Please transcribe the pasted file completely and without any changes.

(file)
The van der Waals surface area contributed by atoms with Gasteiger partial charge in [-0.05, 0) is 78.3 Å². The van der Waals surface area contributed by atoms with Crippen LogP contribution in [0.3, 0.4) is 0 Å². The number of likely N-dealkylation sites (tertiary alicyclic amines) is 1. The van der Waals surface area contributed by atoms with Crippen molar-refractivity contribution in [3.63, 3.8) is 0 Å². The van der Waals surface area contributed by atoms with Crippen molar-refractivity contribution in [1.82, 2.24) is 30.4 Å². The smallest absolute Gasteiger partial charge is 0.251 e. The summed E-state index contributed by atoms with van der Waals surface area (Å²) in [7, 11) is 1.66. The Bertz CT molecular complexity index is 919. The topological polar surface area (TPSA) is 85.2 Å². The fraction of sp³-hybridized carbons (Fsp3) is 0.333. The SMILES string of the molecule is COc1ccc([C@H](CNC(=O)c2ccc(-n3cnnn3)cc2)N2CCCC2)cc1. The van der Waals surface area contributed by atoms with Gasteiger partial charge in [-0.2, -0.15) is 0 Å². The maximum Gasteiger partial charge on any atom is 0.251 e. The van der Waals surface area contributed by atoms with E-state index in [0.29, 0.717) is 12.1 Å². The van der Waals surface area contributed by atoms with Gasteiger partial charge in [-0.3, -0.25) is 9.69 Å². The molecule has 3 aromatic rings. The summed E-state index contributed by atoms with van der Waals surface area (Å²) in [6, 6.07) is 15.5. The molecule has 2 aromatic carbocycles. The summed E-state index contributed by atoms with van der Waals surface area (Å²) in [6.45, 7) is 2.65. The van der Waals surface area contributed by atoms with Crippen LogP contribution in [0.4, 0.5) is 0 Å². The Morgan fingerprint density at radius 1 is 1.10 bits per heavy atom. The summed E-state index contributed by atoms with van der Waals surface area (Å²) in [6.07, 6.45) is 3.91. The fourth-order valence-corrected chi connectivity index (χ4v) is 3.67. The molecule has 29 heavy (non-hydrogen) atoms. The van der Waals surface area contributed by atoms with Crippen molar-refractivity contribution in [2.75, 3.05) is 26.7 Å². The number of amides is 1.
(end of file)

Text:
The van der Waals surface area contributed by atoms with Gasteiger partial charge in [-0.05, 0) is 78.3 Å². The van der Waals surface area contributed by atoms with Crippen LogP contribution in [0.3, 0.4) is 0 Å². The number of likely N-dealkylation sites (tertiary alicyclic amines) is 1. The van der Waals surface area contributed by atoms with Crippen molar-refractivity contribution in [3.63, 3.8) is 0 Å². The van der Waals surface area contributed by atoms with Crippen molar-refractivity contribution in [1.82, 2.24) is 30.4 Å². The smallest absolute Gasteiger partial charge is 0.251 e. The summed E-state index contributed by atoms with van der Waals surface area (Å²) in [7, 11) is 1.66. The Bertz CT molecular complexity index is 919. The topological polar surface area (TPSA) is 85.2 Å². The fraction of sp³-hybridized carbons (Fsp3) is 0.333. The SMILES string of the molecule is COc1ccc([C@H](CNC(=O)c2ccc(-n3cnnn3)cc2)N2CCCC2)cc1. The van der Waals surface area contributed by atoms with Gasteiger partial charge in [-0.2, -0.15) is 0 Å². The maximum Gasteiger partial charge on any atom is 0.251 e. The van der Waals surface area contributed by atoms with E-state index in [0.29, 0.717) is 12.1 Å². The van der Waals surface area contributed by atoms with Gasteiger partial charge in [-0.3, -0.25) is 9.69 Å². The molecule has 3 aromatic rings. The summed E-state index contributed by atoms with van der Waals surface area (Å²) in [6, 6.07) is 15.5. The molecule has 2 aromatic carbocycles. The summed E-state index contributed by atoms with van der Waals surface area (Å²) in [6.45, 7) is 2.65. The van der Waals surface area contributed by atoms with Crippen LogP contribution in [0.4, 0.5) is 0 Å². The Morgan fingerprint density at radius 1 is 1.10 bits per heavy atom. The summed E-state index contributed by atoms with van der Waals surface area (Å²) in [6.07, 6.45) is 3.91. The fourth-order valence-corrected chi connectivity index (χ4v) is 3.67. The molecule has 29 heavy (non-hydrogen) atoms. The van der Waals surface area contributed by atoms with Crippen molar-refractivity contribution in [2.75, 3.05) is 26.7 Å². The number of amides is 1.